4 smartphone tools to help avoid skin cancer

One in five Americans will develop skin cancer in their lifetime. But if it's detected early, it's almost always curable.

In today's tech-obsessed world, new smartphone applications claim they can help to detect cancerous moles and warn users about dangerous ultraviolet (UV) rays.

Dr. Whitney Bowe, a dermatologist in the New York tri-state area, said apps can help someone struggling with self-exams. Bowe normally sees patients once a year for a full-body skin check, but advises them to do self-skin exams on a monthly basis.

“For some people the self-exam can be very overwhelming, especially if they have a number of different moles, so you can envision that certain apps can be very helpful to remind the person to do their self-exam and help them keep track of their moles,” Bowe told FoxNews.com.

Mole tracking apps
Apps like Mole Mapper, developed by Oregon Health & Science University (OHSU), prompt users to take photos of their skin to help monitor the size, shape and color of their moles. Mole Mapper measures the size of a mole by comparing your photographs to a common reference object like a coin or pencil eraser. Users are asked to re-measure their moles in the app every 30 days to capture any changes that may occur over time.

“The most important thing that you’re looking for when you do a self-skin exam is a change or evolution, something that’s different about a particular mole,” Bowe said. “So some of these apps can replay images of one particular mole over time, making it easier to note whether there is indeed a change in that mole.”

Not only does the app aim to track potential skin cancers, but it was also designed to provide information for melanoma researchers at OHSU.

“They key to advancing our research is obtaining data, and lots of it. In addition, having access to data we can analyze over long periods of time— months, even years— will increase our ability to identify trends and make strides in research," Dr. Sancy Leachman, the chair of the department of dermatology in the OHSU School of Medicine and director of the OHSU Knight Cancer Institute Melanoma Research Program, told FoxNews.com.

Mole Mapper is free to download and is available for iPhones.

My Skin Pal asks users to take pictures of their moles so they can revisit the images and apply color filters to identify potential suspicious patterns. My Skin Pal will even send you reminders when a mole hasn't been scanned in a while.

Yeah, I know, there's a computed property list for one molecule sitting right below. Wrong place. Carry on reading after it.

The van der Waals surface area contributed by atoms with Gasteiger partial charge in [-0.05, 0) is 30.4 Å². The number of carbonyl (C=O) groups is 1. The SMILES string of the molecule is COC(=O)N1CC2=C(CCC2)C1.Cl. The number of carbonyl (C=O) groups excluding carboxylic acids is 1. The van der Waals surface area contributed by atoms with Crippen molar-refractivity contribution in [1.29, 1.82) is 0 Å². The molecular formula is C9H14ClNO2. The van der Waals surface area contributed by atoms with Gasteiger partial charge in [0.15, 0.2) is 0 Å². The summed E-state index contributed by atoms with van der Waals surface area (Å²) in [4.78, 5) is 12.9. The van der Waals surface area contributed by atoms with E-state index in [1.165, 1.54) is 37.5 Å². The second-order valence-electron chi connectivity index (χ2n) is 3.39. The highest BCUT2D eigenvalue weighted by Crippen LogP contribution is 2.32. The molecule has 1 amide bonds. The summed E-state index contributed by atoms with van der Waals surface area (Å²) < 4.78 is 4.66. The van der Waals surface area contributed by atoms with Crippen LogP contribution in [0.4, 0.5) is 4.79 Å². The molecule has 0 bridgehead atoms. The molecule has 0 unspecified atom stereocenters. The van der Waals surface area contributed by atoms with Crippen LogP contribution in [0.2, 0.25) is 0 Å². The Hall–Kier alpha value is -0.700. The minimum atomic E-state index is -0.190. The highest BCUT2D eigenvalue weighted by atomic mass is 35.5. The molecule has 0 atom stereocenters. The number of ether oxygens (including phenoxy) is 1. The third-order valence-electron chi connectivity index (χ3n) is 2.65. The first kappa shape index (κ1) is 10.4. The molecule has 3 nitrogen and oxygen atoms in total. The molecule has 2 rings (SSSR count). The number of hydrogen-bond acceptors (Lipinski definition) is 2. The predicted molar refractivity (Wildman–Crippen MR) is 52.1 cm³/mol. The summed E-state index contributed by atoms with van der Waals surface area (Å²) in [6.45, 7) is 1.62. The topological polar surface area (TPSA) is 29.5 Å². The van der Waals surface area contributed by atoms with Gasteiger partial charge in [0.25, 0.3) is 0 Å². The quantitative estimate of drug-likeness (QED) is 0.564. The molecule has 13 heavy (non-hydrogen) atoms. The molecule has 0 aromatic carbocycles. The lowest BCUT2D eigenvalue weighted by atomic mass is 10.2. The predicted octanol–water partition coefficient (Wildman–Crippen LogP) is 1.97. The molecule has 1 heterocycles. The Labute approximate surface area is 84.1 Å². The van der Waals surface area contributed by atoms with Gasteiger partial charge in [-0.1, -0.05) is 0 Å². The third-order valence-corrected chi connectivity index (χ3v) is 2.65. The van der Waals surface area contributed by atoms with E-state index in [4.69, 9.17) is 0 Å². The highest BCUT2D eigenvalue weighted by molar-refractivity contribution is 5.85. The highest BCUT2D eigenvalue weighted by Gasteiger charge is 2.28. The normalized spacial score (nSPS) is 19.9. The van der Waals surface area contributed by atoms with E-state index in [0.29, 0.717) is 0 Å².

It’s important to remember that these apps do not attempt to give a diagnosis. If you find any atypical moles that you’re worried about, you can share your photo history with a dermatologist in your area directly from the app. My Skin Pal is free to download and is available for iPhone and Android devices.

Bowe reiterated that the gold standard is going to your dermatologist, but sending a picture of your skin condition to a doctor will give you some initial feedback on whether or not you are in an emergency situation. However, Bowe is skeptical about any apps that use computer algorithms to tell you if a mole is suspicious or not.

“[Melanoma] is a very time-sensitive diagnosis— every single day that passes by counts. So if an app tells you ‘Hey you don’t need to worry about that mole,' and yet it’s actually an evolving melanoma, that can mean the difference between life and death,” she said.

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UV monitoring apps
Exposure to UV rays from sunlight or tanning beds is one of the major causes of skin cancer. Tools like My UV Patch can play a critical role in keeping you informed on just how much sun you’re getting throughout the day.

My UV Patch, a thin sticker that looks like a tattoo, goes directly onto the skin to collect the user's UV exposure. Photosensitive dyes on the patch change color depending on sun exposure. When users apply SPF, the patch recognizes the extra protection and will readjust the reading accordingly. After snapping a picture of the patch in its companion app, the data collected from the sticker gets transferred to the app to show users their daily exposure in real-time. The app can also be set up with push reminders so you know when to re-scan the patch. My UV Patch is being launched as an educational tool and will be given away as a free gift with purchase of La Roche-Posay products on the La Roche-Posay website and amazon.com. The companion app is available on both iPhone and Android devices.

“It’s essential to know what your level of UV exposure is throughout the day, because most people think they are not being exposed, when indeed they are,” Bowe said. “Try to avoid the sun between the hours of 10am to 2pm because that’s when you’re getting the strongest UV rays.”

June, a fashionable wristband and app is another wearable option that measures sun exposure.

The jewel-inspired device can be worn as a brooch or bracelet and tracks UV intensity in real time. Based on the user’s skin type and observed habits, the app offers personalized tips on how and when to protect your skin with sunscreen, a hat or sunglasses. The app can also send out notifications when a user has reached the recommended maximum sun exposure for the day. A June bracelet costs $129 and is compatible with the iPhone.

Despite the potential benefits of apps for skin protection, no program should replace an annual skin check with a dermatologist, Bowe said.

"The doctor can look at you, take your personalized history, even palpate and feel the lesions, and look at them up close with fancy instrumentation—  those are the kinds of interactions that you simply can’t replace right now with apps," she said.